Posts Tagged ‘performance’

4 Ways to Empower a Customer

Wednesday, September 14th, 2011

Out-of-the-box software systems from big-name software vendors are always a big contender for CIOs and other business decision-makers when selecting the best systems to power their business. As a customer, choosing what systems to best manage your business can come with unexpected repercussions. Software vendors often develop their products to “capture” their customers, tying them to the system by isolating and creating dependencies on their product and services. These tactics can result in limitations that confine and even cripple the growth of their business.

A great software product shouldn’t have to encapsulate and limit their users just to keep them “hooked in”; the product itself should be useful and attractive enough for users to want to continue using the program. So what kinds of “capturing” tactics should you look out for, and what can you do to have greater control over the software solutions you choose to power your business?

1. Request to know what kinds of integration and compatibility options the system provides. – Software vendors often take an all-or-nothing approach that often limits integration with other software products and services. This lack of integration results in manual conversion of data between software that hinders the efficiency and capacity of your business.  The purchaser should be able to use non-competitive 3rd parties where applicable. If the system does not allow for integration and compatibility for the products you’re already using or hoping to use to power your business, evaluating whether that trade-off is worth it is a must.

2. Request for training, documentation, and configuration. - Oftentimes, software vendors will either develop a “black box” application without access to the code of the program, or give you a product so complicated that it requires a vendor expert. Without access to the inner workings of the software product, the customer is completely dependent on the vendor for how the system operates (and in turn, how your business is run).  By requesting training, configuration tutorials and system documentation, you can ensure you’re getting the most control over the product as you can.

3.  Request to know how the products work together and to access training materials on configuring them yourself. – Compatible software products from the same vendor provide additional software functionality to your system, but they can also leave the customer clueless as to how to use the products together if there is no knowledge or training transitioned between them. If you choose to use the original vendor across multiple products (which you may be forced to), it’s important to understand how you can use these compatibility options to get the most out of your business processing system.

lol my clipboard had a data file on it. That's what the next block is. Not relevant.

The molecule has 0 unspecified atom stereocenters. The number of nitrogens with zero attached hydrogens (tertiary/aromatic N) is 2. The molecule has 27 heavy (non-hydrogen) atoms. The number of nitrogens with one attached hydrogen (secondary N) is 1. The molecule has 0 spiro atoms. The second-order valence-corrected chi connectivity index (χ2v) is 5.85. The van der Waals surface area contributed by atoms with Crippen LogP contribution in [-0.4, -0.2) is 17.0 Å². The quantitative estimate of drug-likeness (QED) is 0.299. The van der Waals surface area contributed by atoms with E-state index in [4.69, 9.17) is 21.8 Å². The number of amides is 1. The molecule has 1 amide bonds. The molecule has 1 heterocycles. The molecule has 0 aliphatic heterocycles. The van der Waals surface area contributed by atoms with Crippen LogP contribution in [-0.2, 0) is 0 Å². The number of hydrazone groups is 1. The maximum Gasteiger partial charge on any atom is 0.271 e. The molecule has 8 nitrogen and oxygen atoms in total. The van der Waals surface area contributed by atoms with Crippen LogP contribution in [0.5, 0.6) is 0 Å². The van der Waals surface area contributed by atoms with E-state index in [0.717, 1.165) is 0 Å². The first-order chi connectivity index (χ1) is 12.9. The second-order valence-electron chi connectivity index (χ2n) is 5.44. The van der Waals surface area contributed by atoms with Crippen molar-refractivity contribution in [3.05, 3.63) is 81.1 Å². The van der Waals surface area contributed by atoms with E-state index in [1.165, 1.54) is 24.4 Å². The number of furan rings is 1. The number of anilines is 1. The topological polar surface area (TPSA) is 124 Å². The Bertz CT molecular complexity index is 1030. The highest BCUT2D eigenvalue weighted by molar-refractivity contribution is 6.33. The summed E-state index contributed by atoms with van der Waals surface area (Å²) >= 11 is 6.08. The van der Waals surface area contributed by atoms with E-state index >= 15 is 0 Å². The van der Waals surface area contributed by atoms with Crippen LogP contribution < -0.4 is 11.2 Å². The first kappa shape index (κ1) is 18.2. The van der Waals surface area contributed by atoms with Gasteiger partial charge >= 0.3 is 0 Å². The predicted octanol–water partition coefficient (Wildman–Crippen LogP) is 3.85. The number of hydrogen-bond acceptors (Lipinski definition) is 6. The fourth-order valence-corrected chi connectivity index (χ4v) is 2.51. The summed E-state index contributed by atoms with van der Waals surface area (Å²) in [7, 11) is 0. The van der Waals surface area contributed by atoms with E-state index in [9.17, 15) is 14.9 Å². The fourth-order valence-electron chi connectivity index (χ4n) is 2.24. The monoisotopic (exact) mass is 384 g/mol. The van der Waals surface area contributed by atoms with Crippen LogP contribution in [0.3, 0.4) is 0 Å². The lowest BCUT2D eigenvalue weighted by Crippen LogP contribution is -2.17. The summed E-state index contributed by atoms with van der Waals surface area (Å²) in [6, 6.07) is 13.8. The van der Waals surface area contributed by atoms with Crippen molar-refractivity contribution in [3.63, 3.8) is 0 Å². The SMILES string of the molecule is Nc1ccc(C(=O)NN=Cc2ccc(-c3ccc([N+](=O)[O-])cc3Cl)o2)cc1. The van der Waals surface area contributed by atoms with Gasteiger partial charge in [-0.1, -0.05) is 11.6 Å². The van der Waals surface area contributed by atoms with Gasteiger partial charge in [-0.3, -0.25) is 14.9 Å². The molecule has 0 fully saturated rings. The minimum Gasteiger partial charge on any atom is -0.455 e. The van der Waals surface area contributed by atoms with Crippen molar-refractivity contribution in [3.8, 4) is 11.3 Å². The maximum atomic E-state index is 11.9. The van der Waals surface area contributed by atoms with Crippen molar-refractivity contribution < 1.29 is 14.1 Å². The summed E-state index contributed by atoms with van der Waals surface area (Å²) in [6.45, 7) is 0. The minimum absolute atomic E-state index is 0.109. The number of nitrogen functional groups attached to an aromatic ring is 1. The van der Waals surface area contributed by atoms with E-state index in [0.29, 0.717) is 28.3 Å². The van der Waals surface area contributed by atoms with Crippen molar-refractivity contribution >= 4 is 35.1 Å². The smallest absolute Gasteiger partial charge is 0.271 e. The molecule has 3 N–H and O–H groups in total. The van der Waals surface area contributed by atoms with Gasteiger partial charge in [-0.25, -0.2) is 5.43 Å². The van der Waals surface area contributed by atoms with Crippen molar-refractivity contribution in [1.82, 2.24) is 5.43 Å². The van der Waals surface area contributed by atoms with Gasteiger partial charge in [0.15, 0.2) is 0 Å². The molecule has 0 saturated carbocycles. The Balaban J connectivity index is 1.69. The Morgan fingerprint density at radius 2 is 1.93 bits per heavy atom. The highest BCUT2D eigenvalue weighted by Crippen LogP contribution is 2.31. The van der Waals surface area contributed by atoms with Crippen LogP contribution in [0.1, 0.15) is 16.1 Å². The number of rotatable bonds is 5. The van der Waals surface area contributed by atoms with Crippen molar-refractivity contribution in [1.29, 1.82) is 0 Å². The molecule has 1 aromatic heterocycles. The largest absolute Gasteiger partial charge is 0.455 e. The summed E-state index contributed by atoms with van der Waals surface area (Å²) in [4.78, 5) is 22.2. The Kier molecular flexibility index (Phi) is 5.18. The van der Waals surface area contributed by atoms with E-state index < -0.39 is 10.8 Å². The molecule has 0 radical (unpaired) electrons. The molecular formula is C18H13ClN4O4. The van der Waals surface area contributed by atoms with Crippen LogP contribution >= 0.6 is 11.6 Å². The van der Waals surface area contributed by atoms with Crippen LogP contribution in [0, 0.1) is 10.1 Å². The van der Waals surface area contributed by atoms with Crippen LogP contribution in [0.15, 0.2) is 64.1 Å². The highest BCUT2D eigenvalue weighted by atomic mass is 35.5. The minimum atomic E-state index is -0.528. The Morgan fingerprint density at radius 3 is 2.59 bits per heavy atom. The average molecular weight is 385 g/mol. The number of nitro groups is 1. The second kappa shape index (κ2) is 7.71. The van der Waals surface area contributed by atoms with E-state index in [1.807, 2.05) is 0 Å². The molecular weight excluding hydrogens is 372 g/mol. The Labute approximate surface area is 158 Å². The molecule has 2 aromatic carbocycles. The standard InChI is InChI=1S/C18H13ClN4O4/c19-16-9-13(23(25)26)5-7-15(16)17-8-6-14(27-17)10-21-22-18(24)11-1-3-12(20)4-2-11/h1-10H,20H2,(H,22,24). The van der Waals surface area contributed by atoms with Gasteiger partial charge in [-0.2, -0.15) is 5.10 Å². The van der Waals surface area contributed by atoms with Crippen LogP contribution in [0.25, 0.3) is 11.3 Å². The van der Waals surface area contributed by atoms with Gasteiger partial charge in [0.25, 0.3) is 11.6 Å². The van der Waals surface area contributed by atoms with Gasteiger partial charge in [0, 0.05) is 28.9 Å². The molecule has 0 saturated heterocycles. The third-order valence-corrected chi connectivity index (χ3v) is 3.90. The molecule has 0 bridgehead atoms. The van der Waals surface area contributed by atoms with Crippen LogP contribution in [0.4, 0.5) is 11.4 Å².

4. Maintain as much direct contact with the vendor as possible, and make use of any feedback service the vendor offers. Large, out-of-the-box software products from major software vendors rarely provide all of the functionality that you need to run your business exactly the way you want (despite the large price tag you dished out for a name brand product). Often times, the packaged system will come with plenty of bells and whistles, but falls short when it comes down to the real tools you need to build your business. Yet these large software vendors rarely allow the customers to direct the development of the products they buy, limiting the opportunities for feedback, compromise, and criticism of what they use (and put up with).  There are no guarantees that large-scale vendors will pay any heed to feedback, but it is the customer’s right to have an active voice wherever possible.

7 Ways to Get the Most out of your Off-Shore Team

Wednesday, August 31st, 2011

In the IT industry, off-shore teams have been a major player in the productivity and the sheer work-force of a company. Yet companies continue to have mixed (or worse, no) approach to utilizing their potential for the greatest output. Some companies are happy with adopting a process-over-people approach, satisfied with consistent, standardized productivity in exchange for high turnover rates and impersonal communications; others demand a more robust, personal approach that maximizes individual efficacy and work ethic. In my two major successes with off-shore, I’ve come to realize the differences in productivity and quality lies in the way we manage all of our employees.

We believe that it is important to invest in human capital both in house and off shore. I’ve worked with many major outsourcing firms in India (as well as worked for one) and most have a “process over people” approach. Their main priorities are the hiring practices, training procedures, development process and rates (per hour/day) and not the quality of the individuals or throughput of expected output/deliverable. In my experience with these outsourcing firms, the ones that are the most successful are the ones where the people are treated like people. Point is — they are people too and when treated with incentives that reward their work and input, like anyone, they are far more productive.

How we got the most out of our off-shore teams:

1. Treat them like your own: By treating our off shore workers as if they were our on-site employees, they are enthusiastic about their contribution to our product and work more efficiently to meet our company goals. Some of the ways in which we have treated off-shore like our own are:

  • Pay for company outings
  •  Create a bonus pool to compensate them for their extra efforts